Emmys, live and virtual: 'What could possibly go wrong?'

LOS ANGELES (AP) — Emmy host Jimmy Kimmel and an alpaca sharing the spotlight. Winners accepting at home in designer pajamas or maybe yoga pants. More than 100 chances for a balky internet connection to bring Sunday’s ceremony to a crashing halt.Come for the awards, stay for the...

DJ Jazzy Jeff talks 'Fresh Prince' reunion, mansion rental

LOS ANGELES (AP) — DJ Jazzy Jeff knew “The Fresh Prince of Bel-Air” made a mark in television history after filming six seasons during the mid-'90s, but he thought the show’s popularity would eventually fizzle out at some point.So far, that hasn’t happened. The...

U.S. & WORLD NEWS

US bans WeChat, TikTok from app stores, threatens shutdowns

The U.S. Commerce Department said Friday it will ban Chinese-owned TikTok and WeChat from U.S. app stores on...

Hundreds of thousands still without power in Sally cleanup

LOXLEY, Ala. (AP) — Hundreds of thousands of people were still without power Friday along the Alabama coast...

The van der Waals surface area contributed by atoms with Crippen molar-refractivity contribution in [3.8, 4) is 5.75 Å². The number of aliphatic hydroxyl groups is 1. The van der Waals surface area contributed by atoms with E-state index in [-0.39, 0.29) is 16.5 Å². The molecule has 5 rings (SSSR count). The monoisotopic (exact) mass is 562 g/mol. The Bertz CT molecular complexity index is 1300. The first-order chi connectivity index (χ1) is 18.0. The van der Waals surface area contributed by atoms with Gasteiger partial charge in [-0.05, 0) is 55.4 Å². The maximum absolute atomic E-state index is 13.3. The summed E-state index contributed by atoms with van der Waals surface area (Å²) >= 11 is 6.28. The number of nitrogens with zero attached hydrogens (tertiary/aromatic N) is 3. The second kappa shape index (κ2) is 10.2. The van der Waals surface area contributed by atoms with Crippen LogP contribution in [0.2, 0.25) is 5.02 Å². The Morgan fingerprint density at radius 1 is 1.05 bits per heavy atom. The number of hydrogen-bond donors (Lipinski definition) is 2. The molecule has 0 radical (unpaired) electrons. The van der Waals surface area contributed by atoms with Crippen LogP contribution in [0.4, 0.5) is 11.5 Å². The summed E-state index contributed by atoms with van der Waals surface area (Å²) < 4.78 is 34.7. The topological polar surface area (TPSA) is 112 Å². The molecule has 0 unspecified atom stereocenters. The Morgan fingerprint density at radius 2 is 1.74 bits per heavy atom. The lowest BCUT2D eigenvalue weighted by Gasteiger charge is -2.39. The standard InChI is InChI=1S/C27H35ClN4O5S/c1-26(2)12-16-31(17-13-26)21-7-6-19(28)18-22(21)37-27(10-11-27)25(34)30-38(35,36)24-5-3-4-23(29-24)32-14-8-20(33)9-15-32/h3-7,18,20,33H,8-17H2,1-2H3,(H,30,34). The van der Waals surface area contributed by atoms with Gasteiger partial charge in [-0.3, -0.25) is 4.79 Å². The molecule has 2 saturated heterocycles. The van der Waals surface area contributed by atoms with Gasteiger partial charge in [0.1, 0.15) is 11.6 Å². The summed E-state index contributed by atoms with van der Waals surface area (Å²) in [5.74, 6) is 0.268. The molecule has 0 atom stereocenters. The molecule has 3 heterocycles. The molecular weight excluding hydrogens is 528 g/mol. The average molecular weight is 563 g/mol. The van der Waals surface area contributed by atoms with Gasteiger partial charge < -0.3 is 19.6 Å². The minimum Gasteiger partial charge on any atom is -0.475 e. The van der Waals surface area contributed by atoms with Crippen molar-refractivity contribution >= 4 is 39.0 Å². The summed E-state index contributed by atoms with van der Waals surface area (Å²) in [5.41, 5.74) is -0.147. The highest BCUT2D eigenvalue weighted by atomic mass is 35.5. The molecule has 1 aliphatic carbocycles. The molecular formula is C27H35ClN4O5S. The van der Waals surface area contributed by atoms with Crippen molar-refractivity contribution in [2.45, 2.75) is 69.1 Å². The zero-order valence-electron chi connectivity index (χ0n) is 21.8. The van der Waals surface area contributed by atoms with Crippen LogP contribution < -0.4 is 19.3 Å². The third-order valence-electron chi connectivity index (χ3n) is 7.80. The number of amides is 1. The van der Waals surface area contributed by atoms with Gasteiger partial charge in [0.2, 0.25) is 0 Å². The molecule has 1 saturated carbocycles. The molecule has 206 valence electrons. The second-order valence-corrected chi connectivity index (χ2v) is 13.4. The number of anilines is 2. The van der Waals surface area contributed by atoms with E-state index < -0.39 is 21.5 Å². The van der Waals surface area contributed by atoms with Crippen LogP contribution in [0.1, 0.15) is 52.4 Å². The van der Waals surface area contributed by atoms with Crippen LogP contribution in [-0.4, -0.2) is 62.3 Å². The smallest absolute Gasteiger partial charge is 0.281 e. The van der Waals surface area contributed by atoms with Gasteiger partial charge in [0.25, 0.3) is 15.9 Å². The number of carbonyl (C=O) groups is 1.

Firefighters battle exhaustion along with wildfire flames

BEAVERCREEK, Ore. (AP) — They work 50 hours at a stretch and sleep on gymnasium floors. Exploding trees...

Russian military says US flights near Crimea fuel tensions

MOSCOW (AP) — The Russian military on Friday accused the U.S. and its allies of provoking tensions in the...

Dutch bars to close early to rein in spread of coronavirus

THE HAGUE, Netherlands (AP) — Bars and cafes in the most densely populated regions of the Netherlands will...

'This is a big moment:' UK virus restrictions escalating

LONDON (AP) — Fresh nationwide lockdown restrictions in England appear to be on the cards soon as the...